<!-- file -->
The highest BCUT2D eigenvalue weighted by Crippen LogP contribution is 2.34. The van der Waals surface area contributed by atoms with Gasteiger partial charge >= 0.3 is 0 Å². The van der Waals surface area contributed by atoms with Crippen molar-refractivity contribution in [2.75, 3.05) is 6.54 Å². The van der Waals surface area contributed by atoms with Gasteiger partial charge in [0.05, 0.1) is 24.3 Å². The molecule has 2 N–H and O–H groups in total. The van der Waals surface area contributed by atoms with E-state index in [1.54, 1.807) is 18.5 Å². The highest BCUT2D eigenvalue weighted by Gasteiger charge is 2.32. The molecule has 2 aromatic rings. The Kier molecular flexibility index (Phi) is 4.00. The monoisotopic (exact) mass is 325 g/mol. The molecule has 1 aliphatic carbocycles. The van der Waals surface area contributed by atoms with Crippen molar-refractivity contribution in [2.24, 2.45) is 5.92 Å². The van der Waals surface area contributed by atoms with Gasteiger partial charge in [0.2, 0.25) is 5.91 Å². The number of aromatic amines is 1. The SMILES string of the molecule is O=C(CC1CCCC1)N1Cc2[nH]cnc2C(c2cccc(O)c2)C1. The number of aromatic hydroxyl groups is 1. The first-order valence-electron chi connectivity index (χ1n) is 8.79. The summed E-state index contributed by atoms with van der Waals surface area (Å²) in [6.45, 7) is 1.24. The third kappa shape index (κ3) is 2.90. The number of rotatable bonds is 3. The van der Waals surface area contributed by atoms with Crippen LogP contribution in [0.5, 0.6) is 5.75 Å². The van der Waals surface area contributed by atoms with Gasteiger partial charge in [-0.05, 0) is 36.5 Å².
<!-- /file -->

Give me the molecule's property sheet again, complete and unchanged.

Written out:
The highest BCUT2D eigenvalue weighted by Crippen LogP contribution is 2.34. The van der Waals surface area contributed by atoms with Gasteiger partial charge >= 0.3 is 0 Å². The van der Waals surface area contributed by atoms with Crippen molar-refractivity contribution in [2.75, 3.05) is 6.54 Å². The van der Waals surface area contributed by atoms with Gasteiger partial charge in [0.05, 0.1) is 24.3 Å². The molecule has 2 N–H and O–H groups in total. The van der Waals surface area contributed by atoms with E-state index in [1.54, 1.807) is 18.5 Å². The highest BCUT2D eigenvalue weighted by Gasteiger charge is 2.32. The molecule has 2 aromatic rings. The Kier molecular flexibility index (Phi) is 4.00. The monoisotopic (exact) mass is 325 g/mol. The molecule has 1 aliphatic carbocycles. The van der Waals surface area contributed by atoms with Crippen molar-refractivity contribution in [2.24, 2.45) is 5.92 Å². The van der Waals surface area contributed by atoms with Gasteiger partial charge in [0.2, 0.25) is 5.91 Å². The number of aromatic amines is 1. The SMILES string of the molecule is O=C(CC1CCCC1)N1Cc2[nH]cnc2C(c2cccc(O)c2)C1. The number of aromatic hydroxyl groups is 1. The first-order valence-electron chi connectivity index (χ1n) is 8.79. The summed E-state index contributed by atoms with van der Waals surface area (Å²) in [6.45, 7) is 1.24. The third kappa shape index (κ3) is 2.90. The number of rotatable bonds is 3. The van der Waals surface area contributed by atoms with Crippen LogP contribution in [0.5, 0.6) is 5.75 Å². The van der Waals surface area contributed by atoms with Gasteiger partial charge in [-0.05, 0) is 36.5 Å².